Photogrammetry data

The subject of how to tell who owns a photo in a copyright dispute came up in Foresnics class the other night. We learned about metadata that's
behind the photograph. It's known as EXIF (EXchangeable Image Format). The example showed to us in class had the date, time, type of camera, f-stop, focal length, exposure time, flash (or not), among other data.
If your graphics program doesn't dig this stuff up you could probably find a program to dig it out of the photo if it's there (it isn't always; depend on the camera). From there it's simple trig to figure out dimensions.
I didn't about this. Maybe you guys did.
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behind the photograph. It's known as EXIF (EXchangeable Image Format).< Film or digital? I would guess digital however most pictures in the RR field that might spark controversy are probably film.
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Yep, JPG does have a freedataspace available for those that want to use it. the space is at the beginning of the file. Other imaging transport systems may or may not have such a space available. Converting a JPG to a BMP file will erase any of that info, for example.
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On Thu, 10 Aug 2006 04:53:40 GMT, Jay Cunnington

I once testified as an expert witness in a court case, where I used photogrammetry to determine the location of a marker (railroad tie, oddly enough) in a property line dispute. Knowing the field of view is helpful, but establishing the location of the camera, and the actual size of one object in the image is much more important. In the case of the photos I analysed, a 55 gal burn barrel that was in all the images established the relationships. Using the known diameter, and the focal length of the polaroid camera used to take the photos, I was able to verify camera positions.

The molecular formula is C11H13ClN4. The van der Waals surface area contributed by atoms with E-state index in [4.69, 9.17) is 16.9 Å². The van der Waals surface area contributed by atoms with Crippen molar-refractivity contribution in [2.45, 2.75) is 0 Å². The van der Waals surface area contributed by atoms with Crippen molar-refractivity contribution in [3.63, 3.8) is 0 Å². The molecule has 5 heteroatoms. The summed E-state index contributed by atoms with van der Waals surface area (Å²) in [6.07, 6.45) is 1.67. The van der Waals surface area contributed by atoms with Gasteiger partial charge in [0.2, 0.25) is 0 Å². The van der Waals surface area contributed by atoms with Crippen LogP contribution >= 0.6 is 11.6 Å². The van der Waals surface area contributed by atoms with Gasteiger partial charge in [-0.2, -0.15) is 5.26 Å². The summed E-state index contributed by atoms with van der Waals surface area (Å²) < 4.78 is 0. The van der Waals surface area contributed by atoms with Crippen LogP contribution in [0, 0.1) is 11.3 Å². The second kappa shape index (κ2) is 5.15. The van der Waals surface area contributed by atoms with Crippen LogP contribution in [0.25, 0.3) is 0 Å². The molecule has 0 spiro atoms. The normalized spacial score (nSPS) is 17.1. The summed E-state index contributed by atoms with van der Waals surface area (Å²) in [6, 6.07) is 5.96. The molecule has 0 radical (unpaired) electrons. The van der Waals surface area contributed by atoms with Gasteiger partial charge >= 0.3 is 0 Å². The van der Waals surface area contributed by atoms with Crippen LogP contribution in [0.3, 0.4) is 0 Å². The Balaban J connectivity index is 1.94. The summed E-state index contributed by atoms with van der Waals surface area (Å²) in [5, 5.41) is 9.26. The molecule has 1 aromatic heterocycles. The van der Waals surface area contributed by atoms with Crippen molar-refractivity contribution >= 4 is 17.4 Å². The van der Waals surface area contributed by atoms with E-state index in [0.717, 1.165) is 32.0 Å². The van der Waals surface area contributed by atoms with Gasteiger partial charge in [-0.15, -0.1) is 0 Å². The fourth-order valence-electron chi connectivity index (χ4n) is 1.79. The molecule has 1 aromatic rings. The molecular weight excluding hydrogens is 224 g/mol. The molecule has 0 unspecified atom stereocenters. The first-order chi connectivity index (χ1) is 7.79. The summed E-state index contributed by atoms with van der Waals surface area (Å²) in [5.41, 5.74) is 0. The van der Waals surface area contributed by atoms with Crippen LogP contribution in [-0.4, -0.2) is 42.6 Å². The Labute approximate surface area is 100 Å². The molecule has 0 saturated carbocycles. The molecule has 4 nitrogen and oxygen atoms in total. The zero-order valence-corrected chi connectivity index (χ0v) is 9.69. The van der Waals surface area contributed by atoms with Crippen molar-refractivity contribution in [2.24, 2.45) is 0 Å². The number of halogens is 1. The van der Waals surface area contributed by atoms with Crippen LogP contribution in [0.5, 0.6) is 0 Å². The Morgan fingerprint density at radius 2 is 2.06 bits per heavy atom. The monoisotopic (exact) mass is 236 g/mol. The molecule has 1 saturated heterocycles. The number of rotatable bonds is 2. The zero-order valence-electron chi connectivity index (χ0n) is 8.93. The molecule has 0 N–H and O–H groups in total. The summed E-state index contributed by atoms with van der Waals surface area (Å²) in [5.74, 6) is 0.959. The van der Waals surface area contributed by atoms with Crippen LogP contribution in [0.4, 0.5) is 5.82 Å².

A tip when photographing something you know you'll have to analyse later: keep a soccer ball in your car. When it comes time to take a photo, drop the soccer ball on the ground and step 10 paces back, or place the ball at a location near the object to be photographed and include it in a number of shots. A ball is a fixed diameter, no matter what angle you shoot it from, and no lawyer in his right mind will suggest that you had an odd-sized soccer ball. A dowel or stake that you have marked off foot marks, stuck vertically in the ground, is also helpful, but unless you keep it, the dimensions on it can be argued.
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snipped-for-privacy@electricrailroad.com wrote:

Except there ARE different size soccer balls... young kids use a ball that is significantly smaller that older kids, who use one smaller than "regulation" older kids/adults. So no, a soccer ball isn't that reliable a reference.
I have a yardstick I've used a marker on, to make a alternating black and "white" (natural wood) pattern. I put self-adhesive magnetic strip on the back so it will stick to steel. There's enough of the advertising left showing that it can be identified, if necessary, and if you can make out the smaller 1/2" divisions at the end of the stick, then you can read the large print of the advertising.
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snipped-for-privacy@electricrailroad.com wrote:

With chemical film, the simple way is to print the copies you are giving to the world slightly smaller than the original that you are keep the world from seeing. 1/4 inch around the outside of a pix with 'border stuff' won't have much effect on the picture as a whole, but what a difference in court when you bring in your original and show the judge exactly how the photo the other guy claims ownership fits in your original. Pretty much means that the other guy had to be at the same location at the same time taking a pix of the same thing at the same view angle with the same focal point and focal distance as you were. You were by yourself now wern't ya? Take this with a grain of salt as I expect that if you took a pix with a blue sky border your mileage may vary.
Flame on -> as I know that ya'll will have fun with that one!
todh
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I wasn't going at this for a "who owns it?" exercise so much as having the focal length, f-stop, distance to target, etc. for calculating unknown dimensions on something from trigonometry vs. size of the picture.
The other stuff is interesting, yes, but not what I intended in posting this.
ctclibby wrote:

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